Is paid off with a medal
And perhaps a pension, small.

It's so easy to forget them,
For it is so many times
That our Bobs and Jims and Johnnys,
Went to battle, but we know,

It is not the politicians
With their compromise and ploys,
Who won for us the freedom
That our country now enjoys.

Should you find yourself in danger,
With your enemies at hand,
Would you really want some cop-out,
With his ever waffling stand?

Or would you want a Soldier--
His home, his country, his kin,
Just a common Soldier,
Who would fight until the end.

He was just a common Soldier,
And his ranks are growing thin,
But his presence should remind us
We may need his like again.

For when countries are in conflict,
We find the Soldier's part
Is to clean up all the troubles
That the politicians start.

If we cannot do him honor
While he's here to hear the praise,
Then at least let's give him homage
At the ending of his days.

Perhaps just a simply headline
In the paper that might say:

Light a candle today for the safety of our men and women that are serving our country so that we can stay FREE!


Friday, September 09, 2005

I don't know who wrote the following. I received it in the email I think. Its so apt for what I feel now and what I have been feeling since Eric first left for boot camp almost a year ago that I felt compelled to post it here. This is for all the military moms out there. We stand together.

As the days go by
The time for you to leave the nest comes ever closer and more real to me, and my heart begins to break.

As the days go by
I know you are becoming a true Marine as I read your letters through my tears about the ups and downs of bootcamp.

As the days go by
I envision you becoming the man you always wanted to be, strong, honorable and proud. But wait for letters with tears.

As the days go by
I miss your warm hugs and happy laughter more and more, the sound of your friends tramping through the house again would be a wonderful thing.

As the days go by
Just to hear your voice becomes an all emcompassing desire, that phone call message that I missed is played over and over again.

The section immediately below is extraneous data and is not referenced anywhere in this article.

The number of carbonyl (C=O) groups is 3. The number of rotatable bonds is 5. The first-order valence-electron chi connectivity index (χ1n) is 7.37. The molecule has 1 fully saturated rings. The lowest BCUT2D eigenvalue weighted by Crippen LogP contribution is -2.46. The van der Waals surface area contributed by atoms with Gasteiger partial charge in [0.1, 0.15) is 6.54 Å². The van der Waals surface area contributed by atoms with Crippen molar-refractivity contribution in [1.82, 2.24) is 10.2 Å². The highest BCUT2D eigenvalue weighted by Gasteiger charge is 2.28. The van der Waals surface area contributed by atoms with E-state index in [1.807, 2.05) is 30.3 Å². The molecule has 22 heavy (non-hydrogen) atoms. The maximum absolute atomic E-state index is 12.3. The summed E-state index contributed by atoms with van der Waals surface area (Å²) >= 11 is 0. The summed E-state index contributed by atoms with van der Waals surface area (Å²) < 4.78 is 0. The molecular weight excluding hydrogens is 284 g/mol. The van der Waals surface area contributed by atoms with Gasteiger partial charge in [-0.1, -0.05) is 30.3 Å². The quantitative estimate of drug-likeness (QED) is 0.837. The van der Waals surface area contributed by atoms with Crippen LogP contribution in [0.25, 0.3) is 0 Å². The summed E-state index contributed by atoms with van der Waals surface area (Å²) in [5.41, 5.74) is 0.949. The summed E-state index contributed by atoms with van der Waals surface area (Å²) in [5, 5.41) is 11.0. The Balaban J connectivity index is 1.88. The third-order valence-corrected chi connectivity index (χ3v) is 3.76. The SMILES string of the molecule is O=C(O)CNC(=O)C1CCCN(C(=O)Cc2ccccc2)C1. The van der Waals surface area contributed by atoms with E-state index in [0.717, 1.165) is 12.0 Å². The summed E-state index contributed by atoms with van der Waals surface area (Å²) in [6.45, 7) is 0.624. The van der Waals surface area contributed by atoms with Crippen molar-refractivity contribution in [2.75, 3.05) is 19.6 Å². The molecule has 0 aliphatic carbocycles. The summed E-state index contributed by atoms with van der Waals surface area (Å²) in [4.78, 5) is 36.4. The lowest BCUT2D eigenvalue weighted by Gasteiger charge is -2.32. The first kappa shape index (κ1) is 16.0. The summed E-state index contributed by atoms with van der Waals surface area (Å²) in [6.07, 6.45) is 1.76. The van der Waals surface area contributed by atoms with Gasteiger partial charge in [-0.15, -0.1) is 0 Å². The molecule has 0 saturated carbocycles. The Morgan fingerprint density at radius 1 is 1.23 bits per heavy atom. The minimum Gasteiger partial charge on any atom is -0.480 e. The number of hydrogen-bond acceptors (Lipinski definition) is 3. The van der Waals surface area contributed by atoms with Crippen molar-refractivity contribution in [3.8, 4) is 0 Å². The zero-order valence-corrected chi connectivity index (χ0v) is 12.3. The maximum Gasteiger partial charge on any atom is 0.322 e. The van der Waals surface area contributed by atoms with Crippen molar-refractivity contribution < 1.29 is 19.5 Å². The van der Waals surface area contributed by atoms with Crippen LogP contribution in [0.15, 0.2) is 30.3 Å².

As the days go by
I realize that my baby is no longer mine, the United States Marine Corps has taken the heart of me and hewn it into something far stronger.

As the days go by
I fill the emptiness that I feel with finding and talking to other Marine parents who understand how I ache inside for my child.

As the days go by
I dread the time when you are far away, fighting for our freedom and the lives of your friends and fellow Marines.

As the days go by
I find the strength to let you go, and to support you and cheer you on when all I want to do is scream "WHY?"

As the days go by
The Marine Corps family becomes MY family, and I know what it means when they say 'Once a Marine, Always a Marine".

As the days go by
I pray for my son and all my adopted Marines and every trooper that needs the prayers, I pray all the time.

As the days go by
I wait patiently or impatiently, silently or crying for news of my Marine and his buddies, always waiting, but never alone.

As the days go by ... I wait for this to end.

Semper Fidelis and God Bless you all


Thursday, September 08, 2005

Coming in the wake of an extremely stressful week for me due to all the news about hurricane Katrina and Eric's deployment, I received a sad email yesterday. One of the moms that I have contact with through email and an online support group sent me news that her son was KIA in Iraq on Tuesday morning. This is a hero that left behind a new wife and baby girl to help support our Marines (he was a Navy hospitalman). Even though I consistently contribute to the condolence books for our lost military men and women, I have never had one hit this close to home and I feel so helpless to help his mother.